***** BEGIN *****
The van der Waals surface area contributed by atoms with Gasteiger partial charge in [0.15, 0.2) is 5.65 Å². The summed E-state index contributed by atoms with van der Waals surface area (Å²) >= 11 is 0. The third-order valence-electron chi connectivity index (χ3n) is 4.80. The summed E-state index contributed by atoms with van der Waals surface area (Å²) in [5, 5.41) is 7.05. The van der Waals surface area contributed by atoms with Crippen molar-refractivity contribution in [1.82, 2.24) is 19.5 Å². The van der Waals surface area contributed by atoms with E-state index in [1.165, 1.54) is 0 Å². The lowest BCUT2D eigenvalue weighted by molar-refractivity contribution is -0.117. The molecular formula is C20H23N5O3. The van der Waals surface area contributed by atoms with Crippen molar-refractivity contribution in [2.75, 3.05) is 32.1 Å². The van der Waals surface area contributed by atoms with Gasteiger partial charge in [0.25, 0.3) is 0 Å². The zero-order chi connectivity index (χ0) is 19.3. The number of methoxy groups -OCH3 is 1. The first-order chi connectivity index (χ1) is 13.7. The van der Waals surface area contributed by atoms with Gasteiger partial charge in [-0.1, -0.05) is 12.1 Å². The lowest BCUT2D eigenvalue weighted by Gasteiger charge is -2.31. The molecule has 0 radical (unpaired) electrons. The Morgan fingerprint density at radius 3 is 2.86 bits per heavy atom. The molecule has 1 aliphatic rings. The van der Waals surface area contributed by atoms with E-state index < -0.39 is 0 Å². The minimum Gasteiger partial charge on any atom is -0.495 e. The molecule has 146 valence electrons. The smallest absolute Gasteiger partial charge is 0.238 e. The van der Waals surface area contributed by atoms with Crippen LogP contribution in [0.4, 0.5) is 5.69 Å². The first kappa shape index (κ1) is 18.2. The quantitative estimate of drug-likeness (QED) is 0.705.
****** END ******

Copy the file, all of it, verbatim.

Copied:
The van der Waals surface area contributed by atoms with Gasteiger partial charge in [0.15, 0.2) is 5.65 Å². The summed E-state index contributed by atoms with van der Waals surface area (Å²) >= 11 is 0. The third-order valence-electron chi connectivity index (χ3n) is 4.80. The summed E-state index contributed by atoms with van der Waals surface area (Å²) in [5, 5.41) is 7.05. The van der Waals surface area contributed by atoms with Crippen molar-refractivity contribution in [1.82, 2.24) is 19.5 Å². The van der Waals surface area contributed by atoms with E-state index in [1.165, 1.54) is 0 Å². The lowest BCUT2D eigenvalue weighted by molar-refractivity contribution is -0.117. The molecular formula is C20H23N5O3. The van der Waals surface area contributed by atoms with Crippen molar-refractivity contribution in [2.75, 3.05) is 32.1 Å². The van der Waals surface area contributed by atoms with Gasteiger partial charge in [0.25, 0.3) is 0 Å². The zero-order chi connectivity index (χ0) is 19.3. The number of methoxy groups -OCH3 is 1. The first-order chi connectivity index (χ1) is 13.7. The van der Waals surface area contributed by atoms with Gasteiger partial charge in [-0.1, -0.05) is 12.1 Å². The lowest BCUT2D eigenvalue weighted by Gasteiger charge is -2.31. The molecule has 0 radical (unpaired) electrons. The Morgan fingerprint density at radius 3 is 2.86 bits per heavy atom. The molecule has 1 aliphatic rings. The van der Waals surface area contributed by atoms with E-state index < -0.39 is 0 Å². The minimum Gasteiger partial charge on any atom is -0.495 e. The molecule has 146 valence electrons. The smallest absolute Gasteiger partial charge is 0.238 e. The van der Waals surface area contributed by atoms with Crippen LogP contribution in [0.4, 0.5) is 5.69 Å². The first kappa shape index (κ1) is 18.2. The quantitative estimate of drug-likeness (QED) is 0.705.